Thursday, May 6, 2010

A Quiet Gambol In The Borogrove

I don't understand gambling, and I don't, therefore, understand gamblers. I simply cannot empathise with people who claim to be gambling addicts. That being said, I am sure the syndrome exists, and it is a dead certainty that gambling has ruined many lives.

Which is why I thoroughly object to the PR / spin people calling the areas in clubrooms and pubs that hold the god-awful poker machines the "gaming area". And they advertise themselves as having "gaming". It ain't a game. It ain't gaming. A game implies the honourable level playing field, equal opportunity to score / win / lose and so forth. The poker machines are geared to see that the person who feeds the money into the slot loses. Over 70% of all "games" must be won by the machine. It would be more honest of the to call it gam(bl)ing, or make a gam(bl)e...

But it's not. It's a sure fire certainty that, in the long term, the punter will lose. There's no gamble in it for the machine owners, or the TAB operators, Lotto shop proprietors, etc. There's no gamble or game in it for the punters, either: just a guarantee that they will do their dough. Dozey bastards. That's why I can't empathise with them. I can empathise with stupidity much more readily.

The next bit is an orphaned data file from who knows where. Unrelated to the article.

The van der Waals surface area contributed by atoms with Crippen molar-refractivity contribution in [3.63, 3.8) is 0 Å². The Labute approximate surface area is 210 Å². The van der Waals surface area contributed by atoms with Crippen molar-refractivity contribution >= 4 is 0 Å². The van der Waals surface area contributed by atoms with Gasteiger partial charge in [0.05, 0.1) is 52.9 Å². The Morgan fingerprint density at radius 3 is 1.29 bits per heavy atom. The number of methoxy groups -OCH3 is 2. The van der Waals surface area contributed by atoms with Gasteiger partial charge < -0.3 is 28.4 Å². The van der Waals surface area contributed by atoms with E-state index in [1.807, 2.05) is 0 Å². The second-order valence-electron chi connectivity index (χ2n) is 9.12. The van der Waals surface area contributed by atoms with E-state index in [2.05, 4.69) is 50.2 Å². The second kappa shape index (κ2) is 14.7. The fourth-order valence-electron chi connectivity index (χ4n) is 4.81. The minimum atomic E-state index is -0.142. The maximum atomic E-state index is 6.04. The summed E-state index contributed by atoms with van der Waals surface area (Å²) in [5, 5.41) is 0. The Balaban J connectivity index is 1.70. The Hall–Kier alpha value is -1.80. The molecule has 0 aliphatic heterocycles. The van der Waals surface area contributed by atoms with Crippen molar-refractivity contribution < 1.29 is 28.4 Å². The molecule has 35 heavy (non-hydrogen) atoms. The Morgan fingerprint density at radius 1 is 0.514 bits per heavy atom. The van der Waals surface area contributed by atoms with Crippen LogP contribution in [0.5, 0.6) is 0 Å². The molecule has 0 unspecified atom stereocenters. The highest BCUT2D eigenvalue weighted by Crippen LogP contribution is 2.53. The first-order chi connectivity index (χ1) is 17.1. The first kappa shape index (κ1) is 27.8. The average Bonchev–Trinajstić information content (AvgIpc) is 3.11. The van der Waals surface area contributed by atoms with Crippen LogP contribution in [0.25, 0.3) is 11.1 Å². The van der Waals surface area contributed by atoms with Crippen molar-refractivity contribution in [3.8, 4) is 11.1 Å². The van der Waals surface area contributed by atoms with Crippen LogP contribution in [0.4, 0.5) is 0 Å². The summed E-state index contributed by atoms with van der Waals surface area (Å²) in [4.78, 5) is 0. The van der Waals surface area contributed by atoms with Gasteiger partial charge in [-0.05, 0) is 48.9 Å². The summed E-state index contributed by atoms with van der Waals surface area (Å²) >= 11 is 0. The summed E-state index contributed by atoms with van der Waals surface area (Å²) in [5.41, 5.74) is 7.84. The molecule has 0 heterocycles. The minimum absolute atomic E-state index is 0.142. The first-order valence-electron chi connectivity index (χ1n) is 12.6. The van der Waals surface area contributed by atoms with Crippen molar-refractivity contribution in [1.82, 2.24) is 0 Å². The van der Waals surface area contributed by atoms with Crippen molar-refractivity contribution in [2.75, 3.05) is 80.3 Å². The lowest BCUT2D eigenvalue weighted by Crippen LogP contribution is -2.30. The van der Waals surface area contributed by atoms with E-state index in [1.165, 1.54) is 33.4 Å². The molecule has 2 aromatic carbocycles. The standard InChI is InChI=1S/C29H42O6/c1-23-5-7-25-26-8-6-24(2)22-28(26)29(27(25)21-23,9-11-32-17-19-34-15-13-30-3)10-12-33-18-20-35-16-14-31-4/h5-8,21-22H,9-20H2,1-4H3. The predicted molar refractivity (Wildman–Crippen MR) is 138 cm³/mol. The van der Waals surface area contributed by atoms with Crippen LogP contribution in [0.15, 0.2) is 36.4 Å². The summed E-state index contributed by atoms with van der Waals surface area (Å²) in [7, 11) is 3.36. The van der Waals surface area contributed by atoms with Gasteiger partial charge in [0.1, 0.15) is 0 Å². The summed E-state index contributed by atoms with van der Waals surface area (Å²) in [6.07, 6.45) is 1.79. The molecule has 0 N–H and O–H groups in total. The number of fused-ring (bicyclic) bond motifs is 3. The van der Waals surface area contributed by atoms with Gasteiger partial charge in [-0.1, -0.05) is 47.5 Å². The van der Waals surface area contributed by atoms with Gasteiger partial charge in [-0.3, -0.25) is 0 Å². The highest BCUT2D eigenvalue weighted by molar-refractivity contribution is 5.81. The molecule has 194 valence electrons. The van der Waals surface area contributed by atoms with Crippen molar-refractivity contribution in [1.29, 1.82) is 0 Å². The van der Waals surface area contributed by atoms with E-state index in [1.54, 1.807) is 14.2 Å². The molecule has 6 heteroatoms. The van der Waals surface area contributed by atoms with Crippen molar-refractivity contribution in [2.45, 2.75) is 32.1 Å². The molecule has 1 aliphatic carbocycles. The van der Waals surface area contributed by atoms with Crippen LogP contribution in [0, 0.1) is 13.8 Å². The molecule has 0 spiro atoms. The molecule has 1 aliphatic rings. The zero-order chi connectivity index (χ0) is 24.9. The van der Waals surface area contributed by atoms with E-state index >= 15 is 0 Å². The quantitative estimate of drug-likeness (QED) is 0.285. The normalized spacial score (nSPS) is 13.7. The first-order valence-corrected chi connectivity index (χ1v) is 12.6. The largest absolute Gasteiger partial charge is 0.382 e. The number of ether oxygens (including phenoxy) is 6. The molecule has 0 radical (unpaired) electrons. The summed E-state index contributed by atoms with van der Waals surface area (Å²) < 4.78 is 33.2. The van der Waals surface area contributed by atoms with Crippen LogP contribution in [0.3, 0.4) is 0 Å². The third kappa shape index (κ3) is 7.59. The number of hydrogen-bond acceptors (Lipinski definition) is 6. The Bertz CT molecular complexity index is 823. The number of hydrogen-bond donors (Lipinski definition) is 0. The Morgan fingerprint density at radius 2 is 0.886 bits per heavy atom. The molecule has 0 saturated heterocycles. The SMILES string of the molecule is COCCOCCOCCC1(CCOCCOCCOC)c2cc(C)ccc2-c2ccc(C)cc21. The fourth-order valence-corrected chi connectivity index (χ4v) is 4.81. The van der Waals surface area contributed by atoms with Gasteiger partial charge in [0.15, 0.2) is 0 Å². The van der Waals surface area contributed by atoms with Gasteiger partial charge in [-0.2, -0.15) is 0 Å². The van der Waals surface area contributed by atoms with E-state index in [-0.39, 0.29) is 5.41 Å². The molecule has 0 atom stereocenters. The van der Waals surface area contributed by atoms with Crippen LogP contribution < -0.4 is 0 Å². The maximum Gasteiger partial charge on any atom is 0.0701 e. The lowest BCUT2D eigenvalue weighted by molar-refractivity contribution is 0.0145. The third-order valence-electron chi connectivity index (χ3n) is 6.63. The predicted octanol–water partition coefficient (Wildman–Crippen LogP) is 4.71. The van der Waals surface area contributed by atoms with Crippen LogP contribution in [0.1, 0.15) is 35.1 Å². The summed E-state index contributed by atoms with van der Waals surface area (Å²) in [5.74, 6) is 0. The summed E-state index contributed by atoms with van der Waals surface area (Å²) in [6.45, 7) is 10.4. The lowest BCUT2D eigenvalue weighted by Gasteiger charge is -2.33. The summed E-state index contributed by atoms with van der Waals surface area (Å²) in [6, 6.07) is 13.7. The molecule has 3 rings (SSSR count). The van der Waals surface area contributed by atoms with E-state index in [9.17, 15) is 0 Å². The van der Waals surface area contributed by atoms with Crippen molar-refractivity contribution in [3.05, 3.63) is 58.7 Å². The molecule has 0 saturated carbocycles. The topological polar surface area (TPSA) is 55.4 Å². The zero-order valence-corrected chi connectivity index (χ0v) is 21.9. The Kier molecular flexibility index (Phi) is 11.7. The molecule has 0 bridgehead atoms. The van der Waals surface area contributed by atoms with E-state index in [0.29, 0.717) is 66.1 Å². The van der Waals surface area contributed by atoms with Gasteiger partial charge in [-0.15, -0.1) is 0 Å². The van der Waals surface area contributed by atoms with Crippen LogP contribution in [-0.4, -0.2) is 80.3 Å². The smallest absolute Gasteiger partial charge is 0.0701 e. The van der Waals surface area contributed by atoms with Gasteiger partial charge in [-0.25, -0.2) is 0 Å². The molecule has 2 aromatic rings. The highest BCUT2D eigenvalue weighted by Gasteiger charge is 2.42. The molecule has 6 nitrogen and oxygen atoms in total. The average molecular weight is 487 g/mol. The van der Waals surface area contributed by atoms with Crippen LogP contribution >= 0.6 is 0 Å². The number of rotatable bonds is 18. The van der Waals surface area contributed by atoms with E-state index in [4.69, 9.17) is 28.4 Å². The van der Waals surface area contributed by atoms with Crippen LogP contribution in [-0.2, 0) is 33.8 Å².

Stephen Baxter writes science fiction. I'm a sci-fi fan: have been since I was 8, and my old man left an Isaac Asimov "robots" book lying around. I still remember the delicious thrill of discovering Philip K. Dick, and Poul Anderson. However: Stephen Baxter. His books are roughly the same size as an average public utility building: say a small hospital, or a largish library. You could hollow out a Stephen Baxter book, and park a disused Concorde inside it. So, I've always been reluctant to open a Stephen Baxter book. After all, I have a crook shoulder. But today, as I starting wrapping myself around my lunch, I opened a Stephen Baxter book. I made sure the table was sturdy enough first, naturally.

Bugger. Over the course of my half-hour lunch break, in which I consumed my salad and cold sausages, cup a soup, dried fruit, crackers and cheese, I read maybe 70 pages. The introduction, in other words. And I am hooked. At this rate (I always have a lunchtime book) I should finish the book around 2037. I'll give you a report on it then.

Alternatively, you could hire a front-end loader, and get a copy for yourself. It's entitled "Flood", and is the first in a (gulp) series.

READING: You know you know. Because you've just read the previous 200 words.

LISTENING TO: Iron Butterfly, "In A Gadda Da Vida". Sigh. What memories. To think I used to bonk to that beat.... Thanks for the recording, Stu.

More "Paper Heroes":

“How goes The Installation, the weapon? What do we hear from the other side?”
“It appears to be working satisfactorily, sire. A tight beam of ultra-low frequency radio waves is focussed onto a Commonwealth town or area, and they go mad and kill one another.”